Catlin was born in 1796 and at the age of 36 was one of the first artist to travel west of the Mississippi. In 1839, after spending some seven years in the wilderness he brought back his "Indian Gallery" in an attempt to enlighten the civilized "east" as to the soulful beauty, simple integrity, and determination of Native American peoples, only to be refused museum space by the U.S. government. Smarting from this rejection, he retaliated by taking his work on tour to France and England where the exotic, "noble savage" element struck a responsive cord amongst the Romantic Era artists and intellectual elite, not to mention the merely curious European public.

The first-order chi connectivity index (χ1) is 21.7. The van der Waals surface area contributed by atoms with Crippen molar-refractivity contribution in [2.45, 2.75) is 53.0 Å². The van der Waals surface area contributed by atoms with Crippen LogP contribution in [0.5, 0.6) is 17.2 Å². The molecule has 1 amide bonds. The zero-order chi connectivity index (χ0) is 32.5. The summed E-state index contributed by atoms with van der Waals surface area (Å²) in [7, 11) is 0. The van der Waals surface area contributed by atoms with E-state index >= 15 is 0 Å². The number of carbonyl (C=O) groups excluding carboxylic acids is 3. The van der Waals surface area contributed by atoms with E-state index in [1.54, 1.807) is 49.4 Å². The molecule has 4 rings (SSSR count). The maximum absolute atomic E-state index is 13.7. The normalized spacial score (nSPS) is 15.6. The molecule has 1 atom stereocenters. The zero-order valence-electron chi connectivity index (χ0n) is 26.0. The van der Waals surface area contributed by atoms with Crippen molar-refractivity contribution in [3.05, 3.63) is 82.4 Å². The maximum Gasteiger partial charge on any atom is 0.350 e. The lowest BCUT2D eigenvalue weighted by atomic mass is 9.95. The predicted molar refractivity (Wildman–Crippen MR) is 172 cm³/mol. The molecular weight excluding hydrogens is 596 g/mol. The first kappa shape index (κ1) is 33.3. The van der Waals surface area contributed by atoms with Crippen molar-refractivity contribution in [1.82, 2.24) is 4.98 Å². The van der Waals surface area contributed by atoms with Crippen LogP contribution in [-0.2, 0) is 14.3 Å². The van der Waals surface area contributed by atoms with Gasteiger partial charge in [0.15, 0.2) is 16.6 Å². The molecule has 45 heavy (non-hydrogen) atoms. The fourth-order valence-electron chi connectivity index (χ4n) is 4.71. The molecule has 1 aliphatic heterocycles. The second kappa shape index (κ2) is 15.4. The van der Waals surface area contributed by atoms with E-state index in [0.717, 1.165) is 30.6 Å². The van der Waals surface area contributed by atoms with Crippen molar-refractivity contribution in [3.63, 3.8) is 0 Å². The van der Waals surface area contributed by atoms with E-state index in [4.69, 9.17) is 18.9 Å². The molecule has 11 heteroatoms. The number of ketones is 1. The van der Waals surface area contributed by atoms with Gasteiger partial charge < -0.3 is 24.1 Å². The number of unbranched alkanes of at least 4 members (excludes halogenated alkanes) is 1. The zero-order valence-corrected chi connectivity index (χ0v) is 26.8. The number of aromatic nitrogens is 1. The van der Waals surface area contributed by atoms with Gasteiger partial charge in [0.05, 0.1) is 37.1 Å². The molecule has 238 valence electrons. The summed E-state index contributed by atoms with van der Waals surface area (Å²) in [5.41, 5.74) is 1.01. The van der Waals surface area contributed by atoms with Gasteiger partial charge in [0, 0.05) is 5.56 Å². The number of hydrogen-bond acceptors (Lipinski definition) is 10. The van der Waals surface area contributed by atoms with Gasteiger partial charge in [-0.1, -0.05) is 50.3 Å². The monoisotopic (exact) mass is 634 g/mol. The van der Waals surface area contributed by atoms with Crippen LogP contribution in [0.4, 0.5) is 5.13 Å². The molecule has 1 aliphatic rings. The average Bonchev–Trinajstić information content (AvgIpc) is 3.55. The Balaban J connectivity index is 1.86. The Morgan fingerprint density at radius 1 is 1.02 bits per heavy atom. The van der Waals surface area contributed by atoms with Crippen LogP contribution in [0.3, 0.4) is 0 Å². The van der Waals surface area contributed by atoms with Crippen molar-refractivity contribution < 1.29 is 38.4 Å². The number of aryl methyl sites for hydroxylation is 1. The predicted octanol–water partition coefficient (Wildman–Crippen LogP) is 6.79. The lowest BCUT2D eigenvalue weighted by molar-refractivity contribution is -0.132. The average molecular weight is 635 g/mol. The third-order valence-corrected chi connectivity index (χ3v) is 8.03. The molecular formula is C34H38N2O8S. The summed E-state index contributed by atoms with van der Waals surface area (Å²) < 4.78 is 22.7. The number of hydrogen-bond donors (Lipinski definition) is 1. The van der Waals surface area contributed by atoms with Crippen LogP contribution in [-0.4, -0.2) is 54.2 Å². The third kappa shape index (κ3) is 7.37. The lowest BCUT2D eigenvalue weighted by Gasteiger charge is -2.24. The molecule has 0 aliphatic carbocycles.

One of Catlin's most interesting portraits bears the title Buffalo Bull's Back Fat, Head Chief, Blood Tribe. Coming from one of the few experts on Native American languages of the time, we have to take his word regarding the exact translation of the Blackfoot chief's name. The image is as authentic as the name. From the braided porcupine quills to the hand-carved, red-stone pipe bowl, the portrait is primitive in neither style or content. The chief radiates a quiet dignity as awe-inspiring as a Gilbert Stuart Washington or a Rembrandt guildsman. This work prompted the French artist Rosa Bonheur to make a pencil and watercolor copy and a London publisher to sponsor an ensemble of some twenty-five hand-colored lithographs with additional text. A year later, he also published Catlin's Letters and Notes on the Manners, Customs, and Condition of the North American Indians. At a time when the Romantic element flourished in both art and literature in Europe, the book instead contained over 300 realistic illustrations so authentic as to be as much anthropology as art.